Sometimes it is the sprinklers that turn on at night, misting the grass, their steady music you continue to refuse. The enormous hares quivering just outside the pools of streetlight. Sometimes it is the scrapyards that the train rolls past, trailers on their sides, pink paint fading, now just hulls. It is a dream always seen receding, cattails by the tracks growing smaller. The brief upward spin of gulls. The tremendous loneliness of seeing a wild coyote for the first time, its slick body disappearing from the road. There are ways of riding the train that make you feel old. From these tracks the tide is too distant to see, and you are left to imagine it– the low sound, the steady pull.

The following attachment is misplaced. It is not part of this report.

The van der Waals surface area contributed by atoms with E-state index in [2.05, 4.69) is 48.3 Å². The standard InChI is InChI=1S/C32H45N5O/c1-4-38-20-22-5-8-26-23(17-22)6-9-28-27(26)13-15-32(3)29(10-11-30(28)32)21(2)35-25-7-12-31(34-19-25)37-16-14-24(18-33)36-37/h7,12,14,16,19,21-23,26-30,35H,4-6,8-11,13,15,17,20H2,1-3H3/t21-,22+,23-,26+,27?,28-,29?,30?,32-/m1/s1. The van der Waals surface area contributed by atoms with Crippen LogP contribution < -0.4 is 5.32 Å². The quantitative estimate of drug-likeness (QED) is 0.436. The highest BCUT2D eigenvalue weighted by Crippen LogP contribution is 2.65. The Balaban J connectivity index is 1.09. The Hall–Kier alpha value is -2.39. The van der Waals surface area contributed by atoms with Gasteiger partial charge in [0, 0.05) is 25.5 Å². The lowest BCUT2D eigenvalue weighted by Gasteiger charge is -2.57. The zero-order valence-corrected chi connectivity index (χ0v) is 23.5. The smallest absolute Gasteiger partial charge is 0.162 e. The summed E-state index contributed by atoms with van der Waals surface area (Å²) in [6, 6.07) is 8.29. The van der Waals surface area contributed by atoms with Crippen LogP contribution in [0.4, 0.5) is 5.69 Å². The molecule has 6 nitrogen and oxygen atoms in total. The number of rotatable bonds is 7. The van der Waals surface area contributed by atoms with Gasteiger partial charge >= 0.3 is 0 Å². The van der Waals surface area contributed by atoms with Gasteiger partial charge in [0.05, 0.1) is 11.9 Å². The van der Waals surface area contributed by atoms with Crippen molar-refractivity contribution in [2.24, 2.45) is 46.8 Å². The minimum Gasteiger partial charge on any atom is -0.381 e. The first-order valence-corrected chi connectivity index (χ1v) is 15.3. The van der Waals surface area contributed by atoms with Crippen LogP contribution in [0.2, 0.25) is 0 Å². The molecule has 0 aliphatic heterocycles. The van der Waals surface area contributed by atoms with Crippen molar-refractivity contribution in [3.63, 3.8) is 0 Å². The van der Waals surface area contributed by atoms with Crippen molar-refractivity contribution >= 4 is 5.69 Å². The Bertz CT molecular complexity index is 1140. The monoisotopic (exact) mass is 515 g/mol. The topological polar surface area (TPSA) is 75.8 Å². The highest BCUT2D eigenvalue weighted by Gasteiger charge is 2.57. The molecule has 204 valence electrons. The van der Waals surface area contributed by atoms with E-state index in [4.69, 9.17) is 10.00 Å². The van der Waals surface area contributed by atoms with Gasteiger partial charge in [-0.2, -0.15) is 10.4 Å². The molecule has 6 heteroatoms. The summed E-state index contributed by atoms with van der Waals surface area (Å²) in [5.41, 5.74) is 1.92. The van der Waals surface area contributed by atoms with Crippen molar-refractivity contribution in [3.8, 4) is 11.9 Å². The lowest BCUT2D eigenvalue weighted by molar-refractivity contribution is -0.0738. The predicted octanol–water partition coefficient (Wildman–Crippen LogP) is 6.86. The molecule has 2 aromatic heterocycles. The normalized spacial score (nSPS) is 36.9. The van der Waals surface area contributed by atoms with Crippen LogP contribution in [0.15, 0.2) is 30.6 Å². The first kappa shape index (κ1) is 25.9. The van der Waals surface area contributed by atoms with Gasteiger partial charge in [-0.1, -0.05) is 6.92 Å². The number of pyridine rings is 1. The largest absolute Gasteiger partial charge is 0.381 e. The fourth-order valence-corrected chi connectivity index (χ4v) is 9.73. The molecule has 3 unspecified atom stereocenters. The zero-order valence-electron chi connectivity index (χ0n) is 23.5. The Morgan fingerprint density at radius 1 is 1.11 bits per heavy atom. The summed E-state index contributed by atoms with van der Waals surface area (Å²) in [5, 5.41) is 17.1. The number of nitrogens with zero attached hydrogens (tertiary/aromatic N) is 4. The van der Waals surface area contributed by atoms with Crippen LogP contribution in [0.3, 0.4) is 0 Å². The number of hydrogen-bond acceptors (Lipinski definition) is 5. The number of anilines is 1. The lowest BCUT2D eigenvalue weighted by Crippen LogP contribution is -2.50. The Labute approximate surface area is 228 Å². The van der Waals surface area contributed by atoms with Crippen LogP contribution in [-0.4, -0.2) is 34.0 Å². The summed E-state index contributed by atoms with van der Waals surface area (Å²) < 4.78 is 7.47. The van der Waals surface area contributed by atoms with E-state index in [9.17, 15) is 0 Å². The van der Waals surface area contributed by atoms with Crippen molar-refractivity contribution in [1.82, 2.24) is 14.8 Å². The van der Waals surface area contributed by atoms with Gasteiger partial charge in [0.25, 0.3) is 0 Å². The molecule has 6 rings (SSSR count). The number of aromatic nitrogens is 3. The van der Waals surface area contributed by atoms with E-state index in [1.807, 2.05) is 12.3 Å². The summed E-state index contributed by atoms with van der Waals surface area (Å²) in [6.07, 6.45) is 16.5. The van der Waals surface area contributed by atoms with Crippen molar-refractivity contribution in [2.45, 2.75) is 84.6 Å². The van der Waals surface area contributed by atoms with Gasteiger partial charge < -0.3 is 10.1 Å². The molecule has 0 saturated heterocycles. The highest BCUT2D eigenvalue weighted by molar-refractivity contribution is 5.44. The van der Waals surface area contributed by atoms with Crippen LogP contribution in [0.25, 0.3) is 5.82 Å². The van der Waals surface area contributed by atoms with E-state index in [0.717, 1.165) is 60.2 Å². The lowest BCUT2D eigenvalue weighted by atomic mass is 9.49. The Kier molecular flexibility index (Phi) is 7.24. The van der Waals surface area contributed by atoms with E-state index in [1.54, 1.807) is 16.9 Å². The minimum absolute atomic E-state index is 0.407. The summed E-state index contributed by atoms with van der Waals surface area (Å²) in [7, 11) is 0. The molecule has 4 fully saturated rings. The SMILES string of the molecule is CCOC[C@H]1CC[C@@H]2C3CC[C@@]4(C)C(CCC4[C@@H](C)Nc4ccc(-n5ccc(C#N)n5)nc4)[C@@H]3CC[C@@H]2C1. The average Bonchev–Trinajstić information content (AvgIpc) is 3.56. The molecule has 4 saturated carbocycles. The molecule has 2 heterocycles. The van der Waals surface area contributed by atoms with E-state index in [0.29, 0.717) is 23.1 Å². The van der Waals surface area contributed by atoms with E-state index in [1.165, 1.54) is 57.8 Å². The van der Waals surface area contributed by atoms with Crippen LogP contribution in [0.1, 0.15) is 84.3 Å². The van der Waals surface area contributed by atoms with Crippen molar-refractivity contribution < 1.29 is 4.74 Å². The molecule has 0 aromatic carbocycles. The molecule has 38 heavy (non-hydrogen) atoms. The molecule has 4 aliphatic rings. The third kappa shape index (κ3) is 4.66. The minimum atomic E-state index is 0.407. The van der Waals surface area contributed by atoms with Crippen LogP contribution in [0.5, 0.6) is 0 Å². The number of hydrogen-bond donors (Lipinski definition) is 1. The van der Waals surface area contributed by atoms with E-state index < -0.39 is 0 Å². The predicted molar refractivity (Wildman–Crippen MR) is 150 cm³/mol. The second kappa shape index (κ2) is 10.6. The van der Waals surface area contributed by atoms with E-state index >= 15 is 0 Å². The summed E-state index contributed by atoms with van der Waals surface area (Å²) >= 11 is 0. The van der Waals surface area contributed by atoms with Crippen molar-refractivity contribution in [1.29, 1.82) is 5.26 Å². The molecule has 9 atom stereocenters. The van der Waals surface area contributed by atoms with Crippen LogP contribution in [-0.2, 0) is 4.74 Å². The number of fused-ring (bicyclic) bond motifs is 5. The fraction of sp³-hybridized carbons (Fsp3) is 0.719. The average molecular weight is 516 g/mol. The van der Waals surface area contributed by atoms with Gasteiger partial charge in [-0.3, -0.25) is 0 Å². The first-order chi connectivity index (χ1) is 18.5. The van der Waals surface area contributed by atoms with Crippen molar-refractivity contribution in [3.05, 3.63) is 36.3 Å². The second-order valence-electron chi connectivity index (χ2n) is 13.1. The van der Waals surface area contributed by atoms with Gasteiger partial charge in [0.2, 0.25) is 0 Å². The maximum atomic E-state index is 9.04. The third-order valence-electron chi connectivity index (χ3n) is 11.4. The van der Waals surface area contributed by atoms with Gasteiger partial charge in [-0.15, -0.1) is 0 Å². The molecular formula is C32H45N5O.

Stephanie Niu is a poet from Marietta, Georgia. Currently based in New York City, she earned her degrees in symbolic systems and computer science from Stanford University. Her poems have appeared in The Southeast Review, Poets Reading the News, Storm Cellar, Midway Journal, and Portland Review. You can find her on Twitter and Instagram as @niusteph or read more of her work at stephanieniu.com/poetry.